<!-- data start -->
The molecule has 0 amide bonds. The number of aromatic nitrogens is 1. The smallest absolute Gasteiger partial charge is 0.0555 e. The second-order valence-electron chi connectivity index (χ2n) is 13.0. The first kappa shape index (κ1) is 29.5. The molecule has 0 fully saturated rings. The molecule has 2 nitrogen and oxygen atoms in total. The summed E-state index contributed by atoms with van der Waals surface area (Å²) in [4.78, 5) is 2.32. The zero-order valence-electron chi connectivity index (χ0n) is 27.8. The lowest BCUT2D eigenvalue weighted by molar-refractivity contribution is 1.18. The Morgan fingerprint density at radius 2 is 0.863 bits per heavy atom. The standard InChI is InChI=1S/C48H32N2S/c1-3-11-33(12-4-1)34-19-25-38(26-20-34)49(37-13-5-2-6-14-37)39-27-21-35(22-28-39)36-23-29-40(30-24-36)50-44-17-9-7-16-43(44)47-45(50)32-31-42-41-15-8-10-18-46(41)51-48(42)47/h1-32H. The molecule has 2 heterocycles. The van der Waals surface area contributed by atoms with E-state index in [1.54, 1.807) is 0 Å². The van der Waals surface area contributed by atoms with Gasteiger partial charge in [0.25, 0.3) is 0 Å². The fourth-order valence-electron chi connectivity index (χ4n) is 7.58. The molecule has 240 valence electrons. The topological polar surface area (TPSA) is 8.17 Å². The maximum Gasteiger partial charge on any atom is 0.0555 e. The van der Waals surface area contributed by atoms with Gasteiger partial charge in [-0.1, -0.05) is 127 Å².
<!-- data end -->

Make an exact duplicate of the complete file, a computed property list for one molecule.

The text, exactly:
The molecule has 0 amide bonds. The number of aromatic nitrogens is 1. The smallest absolute Gasteiger partial charge is 0.0555 e. The second-order valence-electron chi connectivity index (χ2n) is 13.0. The first kappa shape index (κ1) is 29.5. The molecule has 0 fully saturated rings. The molecule has 2 nitrogen and oxygen atoms in total. The summed E-state index contributed by atoms with van der Waals surface area (Å²) in [4.78, 5) is 2.32. The zero-order valence-electron chi connectivity index (χ0n) is 27.8. The lowest BCUT2D eigenvalue weighted by molar-refractivity contribution is 1.18. The Morgan fingerprint density at radius 2 is 0.863 bits per heavy atom. The standard InChI is InChI=1S/C48H32N2S/c1-3-11-33(12-4-1)34-19-25-38(26-20-34)49(37-13-5-2-6-14-37)39-27-21-35(22-28-39)36-23-29-40(30-24-36)50-44-17-9-7-16-43(44)47-45(50)32-31-42-41-15-8-10-18-46(41)51-48(42)47/h1-32H. The molecule has 2 heterocycles. The van der Waals surface area contributed by atoms with E-state index in [1.54, 1.807) is 0 Å². The van der Waals surface area contributed by atoms with Gasteiger partial charge in [0.25, 0.3) is 0 Å². The fourth-order valence-electron chi connectivity index (χ4n) is 7.58. The molecule has 240 valence electrons. The topological polar surface area (TPSA) is 8.17 Å². The maximum Gasteiger partial charge on any atom is 0.0555 e. The van der Waals surface area contributed by atoms with Gasteiger partial charge in [-0.1, -0.05) is 127 Å².